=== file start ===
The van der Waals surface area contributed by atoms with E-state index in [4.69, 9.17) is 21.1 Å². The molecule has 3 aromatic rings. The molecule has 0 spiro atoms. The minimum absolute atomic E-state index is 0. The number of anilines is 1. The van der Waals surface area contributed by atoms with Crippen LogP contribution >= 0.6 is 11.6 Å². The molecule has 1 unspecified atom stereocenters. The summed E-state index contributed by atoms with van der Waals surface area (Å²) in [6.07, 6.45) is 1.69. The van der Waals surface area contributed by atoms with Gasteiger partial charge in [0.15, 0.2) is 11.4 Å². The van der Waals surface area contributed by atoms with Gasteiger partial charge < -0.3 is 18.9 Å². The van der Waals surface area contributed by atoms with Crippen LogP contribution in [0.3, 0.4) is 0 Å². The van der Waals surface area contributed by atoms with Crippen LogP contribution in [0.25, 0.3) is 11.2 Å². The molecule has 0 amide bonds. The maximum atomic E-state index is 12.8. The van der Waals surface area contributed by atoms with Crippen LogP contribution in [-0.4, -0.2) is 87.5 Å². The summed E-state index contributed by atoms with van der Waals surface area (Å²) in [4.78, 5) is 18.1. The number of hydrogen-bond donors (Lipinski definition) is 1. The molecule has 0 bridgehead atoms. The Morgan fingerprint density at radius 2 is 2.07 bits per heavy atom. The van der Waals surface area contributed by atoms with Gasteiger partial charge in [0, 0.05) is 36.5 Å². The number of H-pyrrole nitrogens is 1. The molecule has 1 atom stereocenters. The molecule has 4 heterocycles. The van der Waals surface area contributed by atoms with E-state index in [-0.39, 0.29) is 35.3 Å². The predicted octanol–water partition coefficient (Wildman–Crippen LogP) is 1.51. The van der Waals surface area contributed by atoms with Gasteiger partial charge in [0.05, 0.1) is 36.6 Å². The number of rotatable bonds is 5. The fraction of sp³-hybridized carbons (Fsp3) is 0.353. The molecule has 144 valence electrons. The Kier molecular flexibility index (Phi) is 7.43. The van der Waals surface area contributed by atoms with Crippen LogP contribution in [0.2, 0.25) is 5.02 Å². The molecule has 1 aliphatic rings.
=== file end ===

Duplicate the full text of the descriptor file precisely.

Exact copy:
The van der Waals surface area contributed by atoms with E-state index in [4.69, 9.17) is 21.1 Å². The molecule has 3 aromatic rings. The molecule has 0 spiro atoms. The minimum absolute atomic E-state index is 0. The number of anilines is 1. The van der Waals surface area contributed by atoms with Crippen LogP contribution >= 0.6 is 11.6 Å². The molecule has 1 unspecified atom stereocenters. The summed E-state index contributed by atoms with van der Waals surface area (Å²) in [6.07, 6.45) is 1.69. The van der Waals surface area contributed by atoms with Gasteiger partial charge in [0.15, 0.2) is 11.4 Å². The van der Waals surface area contributed by atoms with Gasteiger partial charge < -0.3 is 18.9 Å². The van der Waals surface area contributed by atoms with Crippen LogP contribution in [0.3, 0.4) is 0 Å². The van der Waals surface area contributed by atoms with Crippen LogP contribution in [0.25, 0.3) is 11.2 Å². The molecule has 0 amide bonds. The maximum atomic E-state index is 12.8. The van der Waals surface area contributed by atoms with Crippen LogP contribution in [-0.4, -0.2) is 87.5 Å². The summed E-state index contributed by atoms with van der Waals surface area (Å²) in [4.78, 5) is 18.1. The number of hydrogen-bond donors (Lipinski definition) is 1. The molecule has 0 bridgehead atoms. The Morgan fingerprint density at radius 2 is 2.07 bits per heavy atom. The van der Waals surface area contributed by atoms with Gasteiger partial charge in [0, 0.05) is 36.5 Å². The number of H-pyrrole nitrogens is 1. The molecule has 1 atom stereocenters. The molecule has 4 heterocycles. The van der Waals surface area contributed by atoms with E-state index in [-0.39, 0.29) is 35.3 Å². The predicted octanol–water partition coefficient (Wildman–Crippen LogP) is 1.51. The van der Waals surface area contributed by atoms with Gasteiger partial charge in [0.05, 0.1) is 36.6 Å². The number of rotatable bonds is 5. The fraction of sp³-hybridized carbons (Fsp3) is 0.353. The molecule has 144 valence electrons. The Kier molecular flexibility index (Phi) is 7.43. The van der Waals surface area contributed by atoms with Crippen LogP contribution in [0.2, 0.25) is 5.02 Å². The molecule has 1 aliphatic rings.